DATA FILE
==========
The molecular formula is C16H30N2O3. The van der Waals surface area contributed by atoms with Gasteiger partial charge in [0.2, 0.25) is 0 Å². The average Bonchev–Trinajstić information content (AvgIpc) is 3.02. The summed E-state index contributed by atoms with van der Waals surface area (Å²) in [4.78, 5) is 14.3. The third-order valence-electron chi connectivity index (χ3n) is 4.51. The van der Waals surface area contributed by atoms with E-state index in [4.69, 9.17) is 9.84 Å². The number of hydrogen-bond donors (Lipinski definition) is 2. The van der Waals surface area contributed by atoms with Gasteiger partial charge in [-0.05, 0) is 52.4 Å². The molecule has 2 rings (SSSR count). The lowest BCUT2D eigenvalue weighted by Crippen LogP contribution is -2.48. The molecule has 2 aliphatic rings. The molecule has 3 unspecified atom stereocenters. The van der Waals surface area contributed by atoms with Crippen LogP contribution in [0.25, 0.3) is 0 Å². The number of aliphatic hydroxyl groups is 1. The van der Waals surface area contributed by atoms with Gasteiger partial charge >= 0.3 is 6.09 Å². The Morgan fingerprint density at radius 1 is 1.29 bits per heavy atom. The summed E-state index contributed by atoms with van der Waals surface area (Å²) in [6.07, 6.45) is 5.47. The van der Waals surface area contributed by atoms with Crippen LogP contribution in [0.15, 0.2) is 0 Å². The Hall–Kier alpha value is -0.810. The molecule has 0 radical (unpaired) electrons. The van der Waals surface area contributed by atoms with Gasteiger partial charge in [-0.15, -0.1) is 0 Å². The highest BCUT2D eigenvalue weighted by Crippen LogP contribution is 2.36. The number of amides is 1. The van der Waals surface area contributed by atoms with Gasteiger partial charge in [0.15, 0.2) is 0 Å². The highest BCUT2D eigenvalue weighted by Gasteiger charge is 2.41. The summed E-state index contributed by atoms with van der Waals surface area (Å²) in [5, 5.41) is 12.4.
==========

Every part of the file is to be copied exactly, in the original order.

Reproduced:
The molecular formula is C16H30N2O3. The van der Waals surface area contributed by atoms with Gasteiger partial charge in [0.2, 0.25) is 0 Å². The average Bonchev–Trinajstić information content (AvgIpc) is 3.02. The summed E-state index contributed by atoms with van der Waals surface area (Å²) in [4.78, 5) is 14.3. The third-order valence-electron chi connectivity index (χ3n) is 4.51. The van der Waals surface area contributed by atoms with E-state index in [4.69, 9.17) is 9.84 Å². The number of hydrogen-bond donors (Lipinski definition) is 2. The van der Waals surface area contributed by atoms with Gasteiger partial charge in [-0.05, 0) is 52.4 Å². The molecule has 2 rings (SSSR count). The lowest BCUT2D eigenvalue weighted by Crippen LogP contribution is -2.48. The molecule has 2 aliphatic rings. The molecule has 3 unspecified atom stereocenters. The van der Waals surface area contributed by atoms with Crippen LogP contribution in [0.25, 0.3) is 0 Å². The number of aliphatic hydroxyl groups is 1. The van der Waals surface area contributed by atoms with Gasteiger partial charge >= 0.3 is 6.09 Å². The Morgan fingerprint density at radius 1 is 1.29 bits per heavy atom. The summed E-state index contributed by atoms with van der Waals surface area (Å²) in [6.07, 6.45) is 5.47. The van der Waals surface area contributed by atoms with Crippen LogP contribution in [0.15, 0.2) is 0 Å². The Hall–Kier alpha value is -0.810. The molecule has 0 radical (unpaired) electrons. The van der Waals surface area contributed by atoms with Gasteiger partial charge in [-0.15, -0.1) is 0 Å². The highest BCUT2D eigenvalue weighted by Crippen LogP contribution is 2.36. The number of amides is 1. The van der Waals surface area contributed by atoms with Gasteiger partial charge in [0.15, 0.2) is 0 Å². The highest BCUT2D eigenvalue weighted by Gasteiger charge is 2.41. The summed E-state index contributed by atoms with van der Waals surface area (Å²) in [5, 5.41) is 12.4.